Unity and Daisy-Weaving

I’m giving a talk on Unity at KWLUG tomorrow (Monday) night. I was going to say something, but I really couldn’t do it any better than Paul Nijjar‘s announcement on the KWLUG mailing list:

Just like every other desktop environment recently, the GNOME desktop environment has been looking to update its WIMPy interface. GNOME 3 brings with it two prominent options: GNOME-Shell and Unity. Which interface will be the ultimate victor?

In the left corner, wearing orange trunks, is the Unity Upholder, Darcy Casselman. In the right corner, wearing aubergine trunks, is the GNOME Shell Gorilla, Chris Irwin. In this desktop deathmatch, Darcy and Chris will battle to the.. wait a minute. They aren’t fighting! They’re standing together weaving daisies into each other’s hair! (Where did they find daisies in January?) They aren’t going to fight at all! Instead, they will be demonstrating the strengths of the two desktops, discuss their goals, and address some common complaints. They will start spreading the love at 7pm.

If this sounds too touchy-feely for you, how about using your brains? This month’s FLOSS Fund nominee is MusicBrainz, a project to develop an encylopedia/database of music information, all released under open licences. You can use MusicBrainz to tag music or build website that play with data via web services. If you are so inclined, you can make a donation at the meeting, or by getting in touch with me.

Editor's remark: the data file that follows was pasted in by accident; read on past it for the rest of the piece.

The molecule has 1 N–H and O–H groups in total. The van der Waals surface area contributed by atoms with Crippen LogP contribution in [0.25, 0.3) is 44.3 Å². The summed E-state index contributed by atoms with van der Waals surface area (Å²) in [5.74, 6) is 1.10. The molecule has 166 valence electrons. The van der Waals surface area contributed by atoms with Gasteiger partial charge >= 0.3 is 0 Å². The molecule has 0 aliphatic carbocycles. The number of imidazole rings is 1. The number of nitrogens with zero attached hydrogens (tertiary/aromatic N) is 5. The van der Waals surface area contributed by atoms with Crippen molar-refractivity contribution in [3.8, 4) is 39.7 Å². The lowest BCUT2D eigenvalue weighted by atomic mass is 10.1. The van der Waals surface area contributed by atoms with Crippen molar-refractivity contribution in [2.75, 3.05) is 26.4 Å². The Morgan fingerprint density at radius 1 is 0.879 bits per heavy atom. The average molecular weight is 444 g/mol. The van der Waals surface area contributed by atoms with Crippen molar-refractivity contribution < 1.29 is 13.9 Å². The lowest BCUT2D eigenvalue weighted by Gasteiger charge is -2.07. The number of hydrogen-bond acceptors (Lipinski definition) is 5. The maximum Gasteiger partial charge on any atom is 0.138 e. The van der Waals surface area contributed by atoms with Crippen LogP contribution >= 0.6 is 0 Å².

The meeting will be held at our usual location

St John’s Kitchen
97 Victoria Street North
(Corner of Victoria and Weber Streets)

There is some Hippie Bus parking in the Worth a Second Look parking lot, and if you are crazy you can park your bike along the side of the building. Photos and maps of the location are on the website.

I don’t think I have enough time to grow my hair long enough to get daisies in there. Come out and watch Chris and I sing the free software desktop environment equivalent of Kumbaya tomorrow night.

3 thoughts on “Unity and Daisy-Weaving”

  1. Sadly, both have more weaknesses than strengths. Default Unity is far better than default shell, but modified shell to behave like gnome2 is better than Unity. I wonder if I can make Unity to behave like gnome2?

  2. Good luck on your quest, Pawlo.

    I’m not going to address this directly in my talk, but what I will say is that:

    • Unity is designed to appeal to the mass market, ie., people who have never used Gnome 2 before.
    • Unity gives Canonical the freedom to experiment with user interface design to appeal both to new users and to OEMs who might sell Ubuntu machines to the mass market
    • Canonical has hired developer and user experience engineers who are designing Unity based on feedback from actual usability testing
    • Unity isn’t done yet. It’s still in development and will evolve based on user feedback. If there’s stuff you don’t like (something specific, not “It’s not Gnome2!”), post bugs! Get involved!

    Finally, if you don’t like Unity, don’t use it! There are plenty of alternative desktops out there. And given the user base for Gnome 2, there are surely enough developers out there to keep a Gnome 3-based panel-like interface supported in the repos forever. See MATE (http://matsusoft.com.ar/projects/mate/).

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